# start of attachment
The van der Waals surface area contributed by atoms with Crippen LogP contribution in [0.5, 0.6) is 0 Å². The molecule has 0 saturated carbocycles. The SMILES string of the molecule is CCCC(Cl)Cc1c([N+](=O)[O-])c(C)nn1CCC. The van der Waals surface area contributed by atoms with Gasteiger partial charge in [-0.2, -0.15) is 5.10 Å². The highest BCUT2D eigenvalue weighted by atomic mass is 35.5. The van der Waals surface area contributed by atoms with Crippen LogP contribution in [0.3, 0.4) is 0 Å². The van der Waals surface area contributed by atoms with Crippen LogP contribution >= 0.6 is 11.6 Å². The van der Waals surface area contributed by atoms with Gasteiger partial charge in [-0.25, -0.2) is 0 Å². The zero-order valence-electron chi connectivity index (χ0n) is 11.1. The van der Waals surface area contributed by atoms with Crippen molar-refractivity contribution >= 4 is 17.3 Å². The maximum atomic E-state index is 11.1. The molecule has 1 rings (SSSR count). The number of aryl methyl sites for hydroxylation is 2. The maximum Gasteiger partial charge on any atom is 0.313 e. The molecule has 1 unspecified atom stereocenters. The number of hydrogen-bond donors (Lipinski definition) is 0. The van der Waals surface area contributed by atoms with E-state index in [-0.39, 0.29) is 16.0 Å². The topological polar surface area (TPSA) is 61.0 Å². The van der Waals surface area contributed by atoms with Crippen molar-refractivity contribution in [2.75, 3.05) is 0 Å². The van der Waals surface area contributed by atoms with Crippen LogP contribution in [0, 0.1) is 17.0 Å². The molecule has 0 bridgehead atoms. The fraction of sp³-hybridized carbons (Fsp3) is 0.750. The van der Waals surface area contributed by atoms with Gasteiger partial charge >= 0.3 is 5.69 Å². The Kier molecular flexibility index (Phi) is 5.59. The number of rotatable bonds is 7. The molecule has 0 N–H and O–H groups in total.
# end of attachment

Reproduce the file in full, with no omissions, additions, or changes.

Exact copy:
The van der Waals surface area contributed by atoms with Crippen LogP contribution in [0.5, 0.6) is 0 Å². The molecule has 0 saturated carbocycles. The SMILES string of the molecule is CCCC(Cl)Cc1c([N+](=O)[O-])c(C)nn1CCC. The van der Waals surface area contributed by atoms with Gasteiger partial charge in [-0.2, -0.15) is 5.10 Å². The highest BCUT2D eigenvalue weighted by atomic mass is 35.5. The van der Waals surface area contributed by atoms with Crippen LogP contribution in [0.3, 0.4) is 0 Å². The van der Waals surface area contributed by atoms with Crippen LogP contribution >= 0.6 is 11.6 Å². The van der Waals surface area contributed by atoms with Gasteiger partial charge in [-0.25, -0.2) is 0 Å². The zero-order valence-electron chi connectivity index (χ0n) is 11.1. The van der Waals surface area contributed by atoms with Crippen molar-refractivity contribution >= 4 is 17.3 Å². The maximum atomic E-state index is 11.1. The molecule has 1 rings (SSSR count). The number of aryl methyl sites for hydroxylation is 2. The maximum Gasteiger partial charge on any atom is 0.313 e. The molecule has 1 unspecified atom stereocenters. The number of hydrogen-bond donors (Lipinski definition) is 0. The van der Waals surface area contributed by atoms with E-state index in [-0.39, 0.29) is 16.0 Å². The topological polar surface area (TPSA) is 61.0 Å². The van der Waals surface area contributed by atoms with Crippen molar-refractivity contribution in [2.75, 3.05) is 0 Å². The van der Waals surface area contributed by atoms with Crippen LogP contribution in [0, 0.1) is 17.0 Å². The molecule has 0 bridgehead atoms. The fraction of sp³-hybridized carbons (Fsp3) is 0.750. The van der Waals surface area contributed by atoms with Gasteiger partial charge >= 0.3 is 5.69 Å². The Kier molecular flexibility index (Phi) is 5.59. The number of rotatable bonds is 7. The molecule has 0 N–H and O–H groups in total.